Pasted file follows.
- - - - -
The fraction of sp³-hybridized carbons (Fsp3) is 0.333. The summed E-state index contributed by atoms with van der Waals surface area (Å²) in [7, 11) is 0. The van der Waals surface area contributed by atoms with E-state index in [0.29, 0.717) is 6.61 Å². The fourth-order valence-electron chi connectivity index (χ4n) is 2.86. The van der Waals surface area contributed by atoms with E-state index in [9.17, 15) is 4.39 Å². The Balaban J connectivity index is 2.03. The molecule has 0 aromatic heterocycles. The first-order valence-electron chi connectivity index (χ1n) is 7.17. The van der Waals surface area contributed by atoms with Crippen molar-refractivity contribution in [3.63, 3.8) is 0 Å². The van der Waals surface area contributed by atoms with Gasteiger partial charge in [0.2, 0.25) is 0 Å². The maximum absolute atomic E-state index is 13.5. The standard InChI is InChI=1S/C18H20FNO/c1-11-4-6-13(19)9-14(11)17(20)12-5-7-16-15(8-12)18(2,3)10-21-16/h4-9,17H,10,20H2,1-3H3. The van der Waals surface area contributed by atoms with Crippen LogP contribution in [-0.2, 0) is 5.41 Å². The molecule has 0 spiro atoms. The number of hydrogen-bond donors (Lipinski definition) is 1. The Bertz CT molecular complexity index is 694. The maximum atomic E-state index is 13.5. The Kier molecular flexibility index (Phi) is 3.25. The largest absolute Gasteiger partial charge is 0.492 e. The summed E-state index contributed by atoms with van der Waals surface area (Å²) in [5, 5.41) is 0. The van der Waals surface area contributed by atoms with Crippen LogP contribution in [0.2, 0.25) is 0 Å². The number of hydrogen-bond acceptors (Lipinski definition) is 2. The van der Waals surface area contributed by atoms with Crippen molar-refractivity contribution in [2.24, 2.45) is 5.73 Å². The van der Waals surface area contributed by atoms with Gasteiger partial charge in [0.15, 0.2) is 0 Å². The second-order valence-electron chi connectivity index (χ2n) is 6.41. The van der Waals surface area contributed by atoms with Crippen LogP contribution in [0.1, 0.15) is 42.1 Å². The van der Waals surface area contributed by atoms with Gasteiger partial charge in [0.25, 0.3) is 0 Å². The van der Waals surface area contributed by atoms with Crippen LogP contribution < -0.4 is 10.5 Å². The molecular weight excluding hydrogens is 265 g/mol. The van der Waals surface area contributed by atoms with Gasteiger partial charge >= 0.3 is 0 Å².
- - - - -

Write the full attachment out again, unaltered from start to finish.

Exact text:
The fraction of sp³-hybridized carbons (Fsp3) is 0.333. The summed E-state index contributed by atoms with van der Waals surface area (Å²) in [7, 11) is 0. The van der Waals surface area contributed by atoms with E-state index in [0.29, 0.717) is 6.61 Å². The fourth-order valence-electron chi connectivity index (χ4n) is 2.86. The van der Waals surface area contributed by atoms with E-state index in [9.17, 15) is 4.39 Å². The Balaban J connectivity index is 2.03. The molecule has 0 aromatic heterocycles. The first-order valence-electron chi connectivity index (χ1n) is 7.17. The van der Waals surface area contributed by atoms with Crippen molar-refractivity contribution in [3.63, 3.8) is 0 Å². The van der Waals surface area contributed by atoms with Gasteiger partial charge in [0.2, 0.25) is 0 Å². The maximum absolute atomic E-state index is 13.5. The standard InChI is InChI=1S/C18H20FNO/c1-11-4-6-13(19)9-14(11)17(20)12-5-7-16-15(8-12)18(2,3)10-21-16/h4-9,17H,10,20H2,1-3H3. The van der Waals surface area contributed by atoms with Crippen LogP contribution in [-0.2, 0) is 5.41 Å². The molecule has 0 spiro atoms. The number of hydrogen-bond donors (Lipinski definition) is 1. The Bertz CT molecular complexity index is 694. The maximum atomic E-state index is 13.5. The Kier molecular flexibility index (Phi) is 3.25. The largest absolute Gasteiger partial charge is 0.492 e. The summed E-state index contributed by atoms with van der Waals surface area (Å²) in [5, 5.41) is 0. The van der Waals surface area contributed by atoms with Crippen LogP contribution in [0.2, 0.25) is 0 Å². The number of hydrogen-bond acceptors (Lipinski definition) is 2. The van der Waals surface area contributed by atoms with Crippen molar-refractivity contribution in [2.24, 2.45) is 5.73 Å². The van der Waals surface area contributed by atoms with Gasteiger partial charge in [0.15, 0.2) is 0 Å². The second-order valence-electron chi connectivity index (χ2n) is 6.41. The van der Waals surface area contributed by atoms with Crippen LogP contribution in [0.1, 0.15) is 42.1 Å². The van der Waals surface area contributed by atoms with Gasteiger partial charge in [0.25, 0.3) is 0 Å². The van der Waals surface area contributed by atoms with Crippen LogP contribution < -0.4 is 10.5 Å². The molecular weight excluding hydrogens is 265 g/mol. The van der Waals surface area contributed by atoms with Gasteiger partial charge >= 0.3 is 0 Å².